Female business travellers: A demographic you can’t risk ignoring
About a year ago, the corporate world, government and the movie industry (especially in the United States) were caught off guard and stunned by revelation after revelation of sexual misconduct by well-known figures. The world today is more aware now about improper behaviour by men, particularly by those in positions of authority or power, and many courageous women are to thank for vocalising their experiences through the #metoo movement.
Now, we’re not getting political in today’s AP Voice, but it is timely to think about the needs of the female business travellers (some of which relate to safety) and how independent hotels can meet the needs of this rising demographic.
In the last decade, Scandinavian countries have led the way in promoting the rise of women to the boardroom. In the UK, the number of women on boards of FTSE 100 companies has increased from 11% to 28% and data shows that many of the UK’s most successful companies usually have a large percentage of females in senior management roles.
Research by Forbes found that the majority (80%) of all decisions around travel, including booking flights, restaurant reservations and hotel choices are made by women.
Back in 2014, Skift reported that female business travellers make up a large share of the US business travel market, with 47% of women who travel travelling for business. They control 60% of U.S. wealth and influence 85% purchasing decisions. Women are high-tech, connected, and social and represent 58% of online sales.
What are female business travellers looking for?
With this background and in the post-metoo era, independent hotels can differentiate themselves from their chain competitors by providing services that address the needs and wants of women business travellers.
Wanup surveyed 6,000 frequent business travellers throughout Europe between the ages of 25 and 55, and about 38% of these were women. All had travelled for business at least six times and stayed in a hotel for business three or more times over the last year.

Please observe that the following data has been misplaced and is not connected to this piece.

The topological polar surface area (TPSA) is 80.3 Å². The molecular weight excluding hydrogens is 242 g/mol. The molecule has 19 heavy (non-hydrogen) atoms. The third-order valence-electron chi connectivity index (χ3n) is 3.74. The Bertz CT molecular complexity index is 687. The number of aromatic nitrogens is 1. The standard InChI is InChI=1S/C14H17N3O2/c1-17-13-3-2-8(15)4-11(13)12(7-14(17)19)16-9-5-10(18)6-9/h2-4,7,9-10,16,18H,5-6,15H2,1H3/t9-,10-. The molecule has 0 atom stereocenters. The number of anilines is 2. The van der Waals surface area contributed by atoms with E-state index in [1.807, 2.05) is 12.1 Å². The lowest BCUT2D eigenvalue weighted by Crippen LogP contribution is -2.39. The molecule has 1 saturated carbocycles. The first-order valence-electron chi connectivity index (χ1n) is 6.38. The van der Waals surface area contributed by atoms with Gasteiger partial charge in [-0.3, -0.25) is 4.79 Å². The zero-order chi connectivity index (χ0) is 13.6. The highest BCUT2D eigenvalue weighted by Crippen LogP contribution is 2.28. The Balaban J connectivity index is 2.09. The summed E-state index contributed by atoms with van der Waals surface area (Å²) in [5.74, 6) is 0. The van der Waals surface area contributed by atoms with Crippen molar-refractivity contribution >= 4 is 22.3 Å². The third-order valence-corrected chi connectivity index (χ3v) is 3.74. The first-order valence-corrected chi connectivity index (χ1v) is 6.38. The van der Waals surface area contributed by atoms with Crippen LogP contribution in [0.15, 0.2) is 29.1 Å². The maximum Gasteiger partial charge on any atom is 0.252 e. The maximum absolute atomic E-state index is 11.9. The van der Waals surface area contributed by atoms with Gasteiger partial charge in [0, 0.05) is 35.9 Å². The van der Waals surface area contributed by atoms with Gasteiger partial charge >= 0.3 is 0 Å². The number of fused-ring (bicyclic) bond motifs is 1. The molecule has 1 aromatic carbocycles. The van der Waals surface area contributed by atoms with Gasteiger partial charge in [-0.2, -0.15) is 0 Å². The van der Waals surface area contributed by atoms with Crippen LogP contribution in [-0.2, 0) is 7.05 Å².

Women prefer independent or boutique hotels: While more than 50% of men prefer to stay in chain hotels, women are less likely to do so when travelling for business. 54% of women prefer independent hotels, boutique properties or apartments when travelling.
Women don’t stick to loyalty programmes: 35% of women surveyed also said they wanted a better selection of hotels from their loyalty club. On top of that, 41% of women who aren’t in a hotel loyalty club say that their reason for not using one is that they want more variety.
Women love technology: Women are more likely to use apps to plan their business travel. 68% of women are likely to share their experiences on social media while traveling for business.
But that’s not all. Maiden Voyage’s Women in Business Travel Survey (conducted in 2016 before #metoo) revealed that 70% of respondents believe that travel suppliers should try harder to address the needs of female business travellers.
Women are in particular looking for safety and customised service.
Safety: Almost one in three women have experienced sexual harassment while travelling for business. Sexual harassment accounts for over half (51%) of all incidents encountered by female business travellers. 64% of female business travellers say there are destinations they would not travel to that they would probably travel to as a man, such as the Middle East (UAE, Saudi Arabia), Africa (Nigeria), South America (Brazil) and even Japan. It’s not about treating women travellers different, but it is about understanding that they have different needs. It would behoove hotels to have members of staff trained on the concerns of women business travellers. Other measures that hotels can take include: providing an escort to hotel rooms, especially in the evenings; providing rooms close to lifts; the option for a discreet check-in, with unnumbered room keys; and peep holes on hotel doors.
Customised Service: A large percentage of women interviewed by Maiden Voyage reported that they appreciated a great customised service. 43% of women said they were “very likely” to use hotel providers that pay special attention to their needs. For example, research conducted by National Sleep Foundation and Hilton Hotels found that women are 20% more likely to be concerned with their quality of sleep than male colleagues. They expect decent pillows, a quiet and relaxing room and a comfortable mattress. Studies also show that women will check a hotel’s dining options before booking and are often looking for the wide menu (restaurant and room service), with clean eating options. Some also state that they prefer a discreet dining area for lone travellers.
Are you looking for more advice on how to ensure that women business travellers are catered for at your hotel? Amistad Partners’ sales team is happy to speak with you about this so please do get in touch.